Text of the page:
Those profits mean that the companies generating them have prioritized shoveling money to their owners instead of growing their businesses or improving their products. It’s a sign of how unhealthy American business has become, and explains why they fight so hard to prevent unionization (which, during the Eisenhower administration, grew because employee pay and benefits are tax deductible).
Reich noted that this explosion in corporate profits was largely the result of their monopoly power, echoing my book The Hidden History of Monopolies: How Big Business Destroyed the American Dream(foreword by Ralph Nader), which we’re serializing right now here on the Hartmann Report.
But had it not been for changes in tax policies that let those profits accumulate and be distributed to the morbidly rich who own most of America’s stock, that money instead would have gone into developing new products, paying workers better, and building new facilities.
As the Institute on Taxation and Economic Policy noted in a recent report, the damage from the Reagan, Bush, and Trump corporate tax cuts is extraordinary:
At least 55 of the largest corporations in America paid no federal corporate income taxes in their most recent fiscal year despite enjoying substantial pretax profits in the United States. This continues a decades-long trend of corporate tax avoidance by the biggest U.S. corporations...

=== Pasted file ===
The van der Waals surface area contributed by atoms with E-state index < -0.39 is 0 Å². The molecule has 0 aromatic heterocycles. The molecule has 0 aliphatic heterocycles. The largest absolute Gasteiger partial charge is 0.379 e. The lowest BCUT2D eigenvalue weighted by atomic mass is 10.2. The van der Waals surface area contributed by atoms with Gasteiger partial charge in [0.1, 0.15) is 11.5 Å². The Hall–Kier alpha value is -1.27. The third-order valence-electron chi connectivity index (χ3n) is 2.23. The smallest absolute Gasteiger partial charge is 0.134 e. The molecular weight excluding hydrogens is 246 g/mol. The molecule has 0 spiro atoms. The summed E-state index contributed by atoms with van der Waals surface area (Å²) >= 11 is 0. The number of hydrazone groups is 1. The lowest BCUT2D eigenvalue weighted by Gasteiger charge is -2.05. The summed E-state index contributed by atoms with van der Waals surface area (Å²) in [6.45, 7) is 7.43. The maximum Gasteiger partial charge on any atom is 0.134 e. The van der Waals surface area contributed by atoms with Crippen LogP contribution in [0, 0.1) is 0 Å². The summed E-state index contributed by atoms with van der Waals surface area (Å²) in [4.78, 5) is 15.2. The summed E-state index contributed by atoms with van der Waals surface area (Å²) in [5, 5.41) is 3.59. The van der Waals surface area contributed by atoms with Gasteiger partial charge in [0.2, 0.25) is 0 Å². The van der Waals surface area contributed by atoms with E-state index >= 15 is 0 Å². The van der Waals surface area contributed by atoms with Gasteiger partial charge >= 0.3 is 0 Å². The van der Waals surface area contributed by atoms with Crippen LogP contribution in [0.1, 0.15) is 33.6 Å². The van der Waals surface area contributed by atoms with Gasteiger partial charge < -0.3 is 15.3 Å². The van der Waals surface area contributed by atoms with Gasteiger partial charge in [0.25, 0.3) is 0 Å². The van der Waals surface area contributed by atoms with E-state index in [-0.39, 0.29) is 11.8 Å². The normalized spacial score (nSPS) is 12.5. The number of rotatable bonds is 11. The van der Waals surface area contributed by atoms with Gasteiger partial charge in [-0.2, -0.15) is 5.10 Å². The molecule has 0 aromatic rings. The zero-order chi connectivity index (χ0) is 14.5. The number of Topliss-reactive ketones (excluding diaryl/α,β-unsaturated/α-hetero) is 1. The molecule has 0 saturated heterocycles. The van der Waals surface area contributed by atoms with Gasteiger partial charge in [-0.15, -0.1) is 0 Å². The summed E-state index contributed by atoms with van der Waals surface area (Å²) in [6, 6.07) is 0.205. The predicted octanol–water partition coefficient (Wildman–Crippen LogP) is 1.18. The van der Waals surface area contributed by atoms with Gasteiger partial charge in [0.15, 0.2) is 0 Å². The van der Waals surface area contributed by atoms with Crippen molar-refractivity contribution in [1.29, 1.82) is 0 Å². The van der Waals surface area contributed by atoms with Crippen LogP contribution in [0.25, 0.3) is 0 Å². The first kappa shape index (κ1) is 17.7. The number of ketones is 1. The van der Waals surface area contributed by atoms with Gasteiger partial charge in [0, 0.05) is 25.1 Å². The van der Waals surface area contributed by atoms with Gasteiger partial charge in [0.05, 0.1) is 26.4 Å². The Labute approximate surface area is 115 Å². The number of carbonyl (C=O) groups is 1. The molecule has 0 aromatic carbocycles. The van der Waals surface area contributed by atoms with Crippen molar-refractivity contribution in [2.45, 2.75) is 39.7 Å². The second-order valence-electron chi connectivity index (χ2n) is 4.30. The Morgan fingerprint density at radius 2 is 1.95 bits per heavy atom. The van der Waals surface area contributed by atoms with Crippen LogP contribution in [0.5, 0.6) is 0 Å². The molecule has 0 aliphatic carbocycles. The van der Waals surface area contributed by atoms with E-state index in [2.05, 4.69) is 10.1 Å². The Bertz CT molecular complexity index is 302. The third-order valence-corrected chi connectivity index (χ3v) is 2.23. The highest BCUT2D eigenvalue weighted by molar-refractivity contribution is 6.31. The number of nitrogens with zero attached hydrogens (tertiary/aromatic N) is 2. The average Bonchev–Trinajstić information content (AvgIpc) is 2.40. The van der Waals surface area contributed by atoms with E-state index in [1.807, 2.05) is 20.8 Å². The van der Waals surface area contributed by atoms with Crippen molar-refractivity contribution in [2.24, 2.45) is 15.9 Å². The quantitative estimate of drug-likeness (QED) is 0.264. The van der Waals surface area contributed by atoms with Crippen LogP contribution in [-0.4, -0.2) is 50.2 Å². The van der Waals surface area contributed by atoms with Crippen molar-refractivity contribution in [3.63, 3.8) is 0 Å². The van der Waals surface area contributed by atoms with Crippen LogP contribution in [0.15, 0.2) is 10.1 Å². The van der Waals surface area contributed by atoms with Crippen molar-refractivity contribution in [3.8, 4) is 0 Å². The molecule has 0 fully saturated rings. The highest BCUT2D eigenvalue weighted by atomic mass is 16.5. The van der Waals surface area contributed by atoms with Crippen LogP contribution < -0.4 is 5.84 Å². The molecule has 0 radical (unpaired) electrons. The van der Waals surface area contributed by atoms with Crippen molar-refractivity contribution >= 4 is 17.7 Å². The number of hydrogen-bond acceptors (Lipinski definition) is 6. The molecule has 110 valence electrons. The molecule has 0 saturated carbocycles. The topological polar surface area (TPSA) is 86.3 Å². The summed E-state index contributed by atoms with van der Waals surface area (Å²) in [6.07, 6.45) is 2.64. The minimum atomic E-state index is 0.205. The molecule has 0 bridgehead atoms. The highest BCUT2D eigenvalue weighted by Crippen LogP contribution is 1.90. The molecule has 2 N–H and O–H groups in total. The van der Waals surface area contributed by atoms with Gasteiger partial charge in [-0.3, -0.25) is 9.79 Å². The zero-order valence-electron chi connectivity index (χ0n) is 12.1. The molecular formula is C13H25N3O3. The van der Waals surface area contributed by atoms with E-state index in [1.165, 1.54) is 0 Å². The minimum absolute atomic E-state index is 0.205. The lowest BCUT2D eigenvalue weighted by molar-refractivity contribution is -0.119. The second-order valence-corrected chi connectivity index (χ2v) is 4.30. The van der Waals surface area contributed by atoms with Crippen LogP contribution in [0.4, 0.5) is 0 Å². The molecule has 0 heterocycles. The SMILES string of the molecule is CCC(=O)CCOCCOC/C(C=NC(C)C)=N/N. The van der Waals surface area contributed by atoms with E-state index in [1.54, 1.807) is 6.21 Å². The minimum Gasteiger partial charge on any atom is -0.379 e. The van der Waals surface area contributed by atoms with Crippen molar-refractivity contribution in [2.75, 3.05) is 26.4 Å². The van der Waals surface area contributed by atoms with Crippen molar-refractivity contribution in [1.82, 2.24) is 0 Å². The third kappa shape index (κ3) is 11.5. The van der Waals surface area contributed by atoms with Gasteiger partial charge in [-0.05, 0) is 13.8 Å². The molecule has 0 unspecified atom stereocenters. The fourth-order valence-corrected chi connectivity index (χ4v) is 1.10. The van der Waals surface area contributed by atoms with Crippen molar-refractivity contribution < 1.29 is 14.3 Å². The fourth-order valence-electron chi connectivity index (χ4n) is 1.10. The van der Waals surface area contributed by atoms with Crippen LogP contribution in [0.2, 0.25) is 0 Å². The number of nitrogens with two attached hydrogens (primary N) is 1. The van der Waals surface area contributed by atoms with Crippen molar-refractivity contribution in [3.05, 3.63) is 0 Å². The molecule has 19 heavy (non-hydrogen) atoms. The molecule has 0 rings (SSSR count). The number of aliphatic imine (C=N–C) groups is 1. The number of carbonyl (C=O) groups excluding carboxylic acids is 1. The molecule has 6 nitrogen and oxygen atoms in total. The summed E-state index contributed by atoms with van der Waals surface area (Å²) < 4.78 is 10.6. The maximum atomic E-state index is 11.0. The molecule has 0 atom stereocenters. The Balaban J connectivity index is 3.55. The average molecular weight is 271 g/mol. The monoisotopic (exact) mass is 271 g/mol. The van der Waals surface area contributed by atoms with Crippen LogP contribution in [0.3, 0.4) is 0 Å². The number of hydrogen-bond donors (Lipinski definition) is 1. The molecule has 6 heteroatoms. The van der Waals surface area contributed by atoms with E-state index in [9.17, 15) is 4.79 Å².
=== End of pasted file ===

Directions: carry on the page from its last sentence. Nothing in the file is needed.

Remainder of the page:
The tax-avoiding companies represent various industries and collectively enjoyed almost $40.5 billion in U.S. pretax income in 2020, according to their annual financial reports. The statutory federal tax rate for corporate profits is 21%. The 55 corporations would have paid a collective total of $8.5 billion for the year had they paid that rate on their 2020 income. Instead, they received $3.5 billion in tax rebates.
The examples they gave are stark:
Food conglomerate Archer Daniels Midland enjoyed $438 million of U.S. pretax income last year and received a federal tax rebate of $164 million.
The delivery giant FedEx zeroed out its federal income tax on $1.2 billion of U.S. pretax income in 2020 and received a rebate of $230 million.
The shoe manufacturer Nike didn’t pay a dime of federal income tax on almost $2.9 billion of U.S. pretax income last year, instead enjoying a $109 million tax rebate.
The cable TV provider Dish Network paid no federal income taxes on $2.5 billion of U.S. income in 2020.
The software company Salesforce avoided all federal income taxes on $2.6 billion of U.S. income.
And that’s just the tip of the iceberg.
It’s time to punch a hole in the neoliberal lie that high tax rates hurt countries and companies. The only group that “suffers” from high taxes are companies that refuse to innovate, and morbidly rich CEOs who want to keep bleeding their companies dry.
Taxes, after all, are an incentive for corporations to do the right thing, but in 2018 the Trump administration dropped the top corporate tax rate from 38% all the way down to 21%. That Republican tax legislation destroyed much of that incentive for good behavior.
If we want the vigorous, dynamic economy we had during the period from 1932 to the 1990s, we must restore the top 52% corporate tax bracket that former Republican President Dwight Eisenhower championed and oversaw throughout his and JFK’s presidencies (and that stayed well above 40% until Reagan went after them in 1988).
It’s time to again tax the rich, be they individuals or giant corporations, to restore the American middle class and return our nation to the vitality that, before the Reagan Revolution, was normal.